From the Summer/Fall 2004 issue of Progressive
Are you tableware savvy? If not, you are not alone. If you are
going to attend a dining event in the near future, this article will
teach you how to "read" a simple basic place setting and become
The most common question heard at a dining event is "I wonder
what is going to be served?" My answer, "Let’s read the tableware."
Not only does this response raise a few eyebrows, but it also makes
for lively conversation and complete table interaction. As an
etiquette consultant, trainer, and connoisseur, I can usually deduce
the number of courses and approximate what will be served—just by
looking at the tableware (a.k.a. the place setting) in front of me.
The flatware (a.k.a. the forks, knives and spoons) should reveal how
many courses will be served, what will be served, and in what order
the service will take place. The basic place setting includes a
salad fork and knife, a dinner fork and knife, a soupspoon, and a
dessert fork and spoon.
Let’s start with something we are all acquainted with—the
soupspoon. The shape of the soupspoon informs you about the type of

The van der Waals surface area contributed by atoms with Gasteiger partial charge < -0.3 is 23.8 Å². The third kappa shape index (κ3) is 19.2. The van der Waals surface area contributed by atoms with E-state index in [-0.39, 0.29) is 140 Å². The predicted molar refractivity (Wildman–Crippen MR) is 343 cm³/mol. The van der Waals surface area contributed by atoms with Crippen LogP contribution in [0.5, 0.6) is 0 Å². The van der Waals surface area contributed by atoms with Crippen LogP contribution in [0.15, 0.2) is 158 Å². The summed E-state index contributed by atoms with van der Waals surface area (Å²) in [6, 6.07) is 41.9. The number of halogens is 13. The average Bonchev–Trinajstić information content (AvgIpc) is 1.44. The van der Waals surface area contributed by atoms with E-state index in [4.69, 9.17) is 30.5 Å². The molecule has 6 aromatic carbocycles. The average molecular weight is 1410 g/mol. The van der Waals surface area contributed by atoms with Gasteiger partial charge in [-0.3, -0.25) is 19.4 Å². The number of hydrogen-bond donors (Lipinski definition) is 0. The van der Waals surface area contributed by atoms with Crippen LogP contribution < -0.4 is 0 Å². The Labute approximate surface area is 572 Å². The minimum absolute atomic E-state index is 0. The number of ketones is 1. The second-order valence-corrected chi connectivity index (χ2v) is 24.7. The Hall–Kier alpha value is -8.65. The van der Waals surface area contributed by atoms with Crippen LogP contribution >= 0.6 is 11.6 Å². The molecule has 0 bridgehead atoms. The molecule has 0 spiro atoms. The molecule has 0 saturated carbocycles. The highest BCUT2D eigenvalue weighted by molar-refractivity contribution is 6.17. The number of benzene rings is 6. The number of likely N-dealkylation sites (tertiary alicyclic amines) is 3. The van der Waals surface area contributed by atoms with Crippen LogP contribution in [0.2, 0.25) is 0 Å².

soup to be served…round is for broth or creamed soup (meaning
without particles), while oval is for hearty soups (with particles).
If a soupspoon is set in the tableware before you, then the first
course will be soup.
The salad fork and knife can be set before or after the main
course flatware. How to tell? The salad fork may have indented outer
tines (a.k.a. the prongs), but both the salad fork and the knife
will appear smaller than the main course fork and knife—the main
course flatware is always the largest in a basic place setting. And
here is a fun caveat; the main course knife could be a piece of
cutlery, a utensil with a cutting edge (a.k.a. a steak knife).
Cutlery identifies the main course as a meat course.
Finally, let’s discuss dessert. Often at a 2-4-course meal, the
dessert fork and spoon will be set horizontally at the top of the
place setting. The fork is set under the spoon. The handle of the
fork faces the left, while the handle of the spoon faces the right.
The direction of the handles is simple and important. Knowing that
all spoons belong on the right hand side of the place setting and
all forks (except a cocktail fork) belong on the left hand side, the
savvy diner knows the direction to "slide" the flatware to its
proper place. This sliding action is known as "bringing down" the
flatware. And remember, it is the responsibility of the diner to
"bring down" the dessert flatware when dessert is served.
Now that I have helped you learn how to "read" a basic place
setting, your next step is to learn how to properly hold and use
your tableware and stemware (a.k.a. the glasses). This knowledge
will display true dining savvy. Developing your dining etiquette is
part of developing your image. It can make or break a relationship,
especially in business. And remember this: etiquette is the ultimate
form of respect—respect for others that results in respect for you.
Cygi Grammer, Etiquette Consultant